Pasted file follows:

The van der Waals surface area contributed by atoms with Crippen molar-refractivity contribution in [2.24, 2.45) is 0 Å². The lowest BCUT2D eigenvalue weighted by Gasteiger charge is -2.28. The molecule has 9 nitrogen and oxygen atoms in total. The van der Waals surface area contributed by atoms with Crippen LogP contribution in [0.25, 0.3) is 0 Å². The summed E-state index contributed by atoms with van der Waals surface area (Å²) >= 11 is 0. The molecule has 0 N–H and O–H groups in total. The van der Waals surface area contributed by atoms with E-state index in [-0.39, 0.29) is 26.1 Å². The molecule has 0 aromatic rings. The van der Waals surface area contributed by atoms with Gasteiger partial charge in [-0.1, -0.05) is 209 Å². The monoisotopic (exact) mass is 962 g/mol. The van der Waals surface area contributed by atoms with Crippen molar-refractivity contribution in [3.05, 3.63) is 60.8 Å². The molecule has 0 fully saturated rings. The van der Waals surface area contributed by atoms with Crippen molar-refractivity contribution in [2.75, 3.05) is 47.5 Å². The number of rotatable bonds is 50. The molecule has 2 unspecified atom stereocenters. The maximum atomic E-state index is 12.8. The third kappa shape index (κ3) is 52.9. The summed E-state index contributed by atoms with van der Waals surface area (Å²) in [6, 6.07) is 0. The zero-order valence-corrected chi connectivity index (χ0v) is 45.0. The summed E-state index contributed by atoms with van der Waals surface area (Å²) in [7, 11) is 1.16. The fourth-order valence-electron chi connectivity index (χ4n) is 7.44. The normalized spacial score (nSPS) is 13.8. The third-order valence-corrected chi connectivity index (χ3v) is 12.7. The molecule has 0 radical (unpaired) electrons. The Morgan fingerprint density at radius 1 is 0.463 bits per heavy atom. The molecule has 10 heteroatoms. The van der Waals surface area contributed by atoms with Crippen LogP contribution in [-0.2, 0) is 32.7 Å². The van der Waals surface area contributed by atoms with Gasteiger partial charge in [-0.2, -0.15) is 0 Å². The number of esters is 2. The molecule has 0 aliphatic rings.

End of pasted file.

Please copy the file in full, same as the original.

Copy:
The van der Waals surface area contributed by atoms with Crippen molar-refractivity contribution in [2.24, 2.45) is 0 Å². The lowest BCUT2D eigenvalue weighted by Gasteiger charge is -2.28. The molecule has 9 nitrogen and oxygen atoms in total. The van der Waals surface area contributed by atoms with Crippen LogP contribution in [0.25, 0.3) is 0 Å². The summed E-state index contributed by atoms with van der Waals surface area (Å²) >= 11 is 0. The molecule has 0 N–H and O–H groups in total. The van der Waals surface area contributed by atoms with E-state index in [-0.39, 0.29) is 26.1 Å². The molecule has 0 aromatic rings. The van der Waals surface area contributed by atoms with Gasteiger partial charge in [-0.1, -0.05) is 209 Å². The monoisotopic (exact) mass is 962 g/mol. The van der Waals surface area contributed by atoms with Crippen molar-refractivity contribution in [3.05, 3.63) is 60.8 Å². The molecule has 0 fully saturated rings. The van der Waals surface area contributed by atoms with Crippen molar-refractivity contribution in [2.75, 3.05) is 47.5 Å². The number of rotatable bonds is 50. The molecule has 2 unspecified atom stereocenters. The maximum atomic E-state index is 12.8. The third kappa shape index (κ3) is 52.9. The summed E-state index contributed by atoms with van der Waals surface area (Å²) in [6, 6.07) is 0. The zero-order valence-corrected chi connectivity index (χ0v) is 45.0. The summed E-state index contributed by atoms with van der Waals surface area (Å²) in [7, 11) is 1.16. The fourth-order valence-electron chi connectivity index (χ4n) is 7.44. The normalized spacial score (nSPS) is 13.8. The third-order valence-corrected chi connectivity index (χ3v) is 12.7. The molecule has 0 radical (unpaired) electrons. The Morgan fingerprint density at radius 1 is 0.463 bits per heavy atom. The molecule has 10 heteroatoms. The van der Waals surface area contributed by atoms with Crippen LogP contribution in [-0.2, 0) is 32.7 Å². The van der Waals surface area contributed by atoms with Gasteiger partial charge in [-0.2, -0.15) is 0 Å². The number of esters is 2. The molecule has 0 aliphatic rings.